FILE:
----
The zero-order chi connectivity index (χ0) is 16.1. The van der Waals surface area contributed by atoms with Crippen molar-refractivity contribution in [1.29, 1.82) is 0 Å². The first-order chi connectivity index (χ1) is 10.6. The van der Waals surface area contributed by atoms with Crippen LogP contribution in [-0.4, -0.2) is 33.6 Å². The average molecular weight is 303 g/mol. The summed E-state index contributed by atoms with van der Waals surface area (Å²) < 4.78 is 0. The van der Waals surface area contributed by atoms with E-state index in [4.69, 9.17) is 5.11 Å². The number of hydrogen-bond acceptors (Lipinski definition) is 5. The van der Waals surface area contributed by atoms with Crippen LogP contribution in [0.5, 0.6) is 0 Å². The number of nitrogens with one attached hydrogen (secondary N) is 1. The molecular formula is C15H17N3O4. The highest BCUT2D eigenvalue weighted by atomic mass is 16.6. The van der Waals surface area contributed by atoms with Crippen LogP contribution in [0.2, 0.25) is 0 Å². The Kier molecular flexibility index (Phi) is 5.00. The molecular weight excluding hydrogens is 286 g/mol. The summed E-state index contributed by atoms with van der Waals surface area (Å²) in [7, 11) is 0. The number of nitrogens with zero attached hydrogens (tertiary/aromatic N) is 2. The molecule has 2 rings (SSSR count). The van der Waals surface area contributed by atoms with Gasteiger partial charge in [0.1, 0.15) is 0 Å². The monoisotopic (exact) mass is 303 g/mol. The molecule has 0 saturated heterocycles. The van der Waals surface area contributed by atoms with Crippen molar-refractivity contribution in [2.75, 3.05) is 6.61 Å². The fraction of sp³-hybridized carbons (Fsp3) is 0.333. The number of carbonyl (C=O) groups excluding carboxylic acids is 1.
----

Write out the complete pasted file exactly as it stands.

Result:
The zero-order chi connectivity index (χ0) is 16.1. The van der Waals surface area contributed by atoms with Crippen molar-refractivity contribution in [1.29, 1.82) is 0 Å². The first-order chi connectivity index (χ1) is 10.6. The van der Waals surface area contributed by atoms with Crippen LogP contribution in [-0.4, -0.2) is 33.6 Å². The average molecular weight is 303 g/mol. The summed E-state index contributed by atoms with van der Waals surface area (Å²) < 4.78 is 0. The van der Waals surface area contributed by atoms with E-state index in [4.69, 9.17) is 5.11 Å². The number of hydrogen-bond acceptors (Lipinski definition) is 5. The van der Waals surface area contributed by atoms with Crippen LogP contribution in [0.5, 0.6) is 0 Å². The number of nitrogens with one attached hydrogen (secondary N) is 1. The molecular formula is C15H17N3O4. The highest BCUT2D eigenvalue weighted by atomic mass is 16.6. The van der Waals surface area contributed by atoms with Crippen LogP contribution in [0.2, 0.25) is 0 Å². The Kier molecular flexibility index (Phi) is 5.00. The molecular weight excluding hydrogens is 286 g/mol. The summed E-state index contributed by atoms with van der Waals surface area (Å²) in [7, 11) is 0. The number of nitrogens with zero attached hydrogens (tertiary/aromatic N) is 2. The molecule has 2 rings (SSSR count). The van der Waals surface area contributed by atoms with Gasteiger partial charge in [0.1, 0.15) is 0 Å². The monoisotopic (exact) mass is 303 g/mol. The molecule has 0 saturated heterocycles. The van der Waals surface area contributed by atoms with Crippen molar-refractivity contribution in [2.75, 3.05) is 6.61 Å². The fraction of sp³-hybridized carbons (Fsp3) is 0.333. The number of carbonyl (C=O) groups excluding carboxylic acids is 1.